2. How often should you stand at a standing desk?
I think one of the worst things people can do when they first get a standing desk is trying to stand all day. Standing too long is one of the most common mistakes made with new standing desk users. Just like sitting, there is a point at which you stand too long. While the problems with standing too long are different than too much sitting, they can be just as bad.
Standing this frequently is an easy way to burn yourself out and discontinue use of the desk. With that said, there isn’t a clear-cut science with how much to stand at your desk. It really comes down to finding a good mix throughout your day.
When people first start out with a standing desk, it’s best to work standing into your routine for smaller chunks of time. An example would be to try standing 10 minutes for every 50 minutes of sitting. This will have you moving twice every hour.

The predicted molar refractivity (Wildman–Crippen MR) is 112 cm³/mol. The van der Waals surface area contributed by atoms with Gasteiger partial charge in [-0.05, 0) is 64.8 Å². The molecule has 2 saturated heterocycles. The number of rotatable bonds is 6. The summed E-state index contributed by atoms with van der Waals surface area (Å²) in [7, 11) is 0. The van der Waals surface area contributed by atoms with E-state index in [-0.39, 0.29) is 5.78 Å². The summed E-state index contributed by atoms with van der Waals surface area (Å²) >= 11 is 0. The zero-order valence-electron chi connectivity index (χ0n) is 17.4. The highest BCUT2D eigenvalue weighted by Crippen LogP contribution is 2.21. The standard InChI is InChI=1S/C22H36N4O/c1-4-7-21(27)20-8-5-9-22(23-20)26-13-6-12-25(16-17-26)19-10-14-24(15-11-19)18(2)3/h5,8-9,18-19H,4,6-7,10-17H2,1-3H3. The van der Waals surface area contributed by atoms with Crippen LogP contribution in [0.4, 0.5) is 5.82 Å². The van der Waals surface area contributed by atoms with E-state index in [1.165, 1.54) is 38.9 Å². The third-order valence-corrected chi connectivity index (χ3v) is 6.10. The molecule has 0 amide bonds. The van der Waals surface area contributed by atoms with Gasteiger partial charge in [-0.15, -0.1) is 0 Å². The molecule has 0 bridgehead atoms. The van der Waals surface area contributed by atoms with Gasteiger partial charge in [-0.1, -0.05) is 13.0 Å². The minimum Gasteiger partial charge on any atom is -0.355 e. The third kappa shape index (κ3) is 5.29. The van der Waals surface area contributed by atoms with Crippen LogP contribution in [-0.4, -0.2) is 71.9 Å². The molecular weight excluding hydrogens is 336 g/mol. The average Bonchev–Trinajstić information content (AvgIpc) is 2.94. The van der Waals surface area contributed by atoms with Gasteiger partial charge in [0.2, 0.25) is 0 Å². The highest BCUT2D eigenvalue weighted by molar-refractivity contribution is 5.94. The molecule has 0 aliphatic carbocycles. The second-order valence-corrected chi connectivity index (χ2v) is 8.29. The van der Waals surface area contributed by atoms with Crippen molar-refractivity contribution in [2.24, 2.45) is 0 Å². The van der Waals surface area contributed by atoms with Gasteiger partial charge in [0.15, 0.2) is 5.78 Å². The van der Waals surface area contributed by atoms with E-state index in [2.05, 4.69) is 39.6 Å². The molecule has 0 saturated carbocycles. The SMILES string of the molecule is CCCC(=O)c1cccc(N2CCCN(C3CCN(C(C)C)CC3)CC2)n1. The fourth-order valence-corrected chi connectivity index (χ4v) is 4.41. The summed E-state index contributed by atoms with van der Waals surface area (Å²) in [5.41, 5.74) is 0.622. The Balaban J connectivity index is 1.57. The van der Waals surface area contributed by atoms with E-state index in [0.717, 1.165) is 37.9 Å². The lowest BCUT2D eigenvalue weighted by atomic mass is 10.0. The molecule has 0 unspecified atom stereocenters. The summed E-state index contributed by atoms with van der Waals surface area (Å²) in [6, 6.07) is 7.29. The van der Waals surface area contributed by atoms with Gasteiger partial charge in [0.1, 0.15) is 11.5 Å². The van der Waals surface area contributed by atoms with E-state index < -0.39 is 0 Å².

Once you start to get the hang of it and your body adjusts, you can increase the amount of standing. You’ll likely find that your feet are the first to get sore and tired. Others may experience a tired back or fatigue in their legs. Over time you’ll be able to adjust to a 50/50 scenario. Spending half of your day sitting, and the other half standing is a great mix.
You may also find that you’re more efficient sitting or standing for different types of work. If i’m trying to really focus on writing, I personally like to sit. You could be exactly the opposite, but you understand where I’m going with it. Finding your preferred position will help you understand how often you should stand at your standing desk.
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3. How long does it take to get used to a standing desk?
While we briefly touched on this in the section above, how long it requires you to get used to your desk will vary. If you’re in great shape, have an active lifestyle, you’ll likely get used to standing quickly. If your goal with a standing desk is to get into better shape, it will take a bit longer.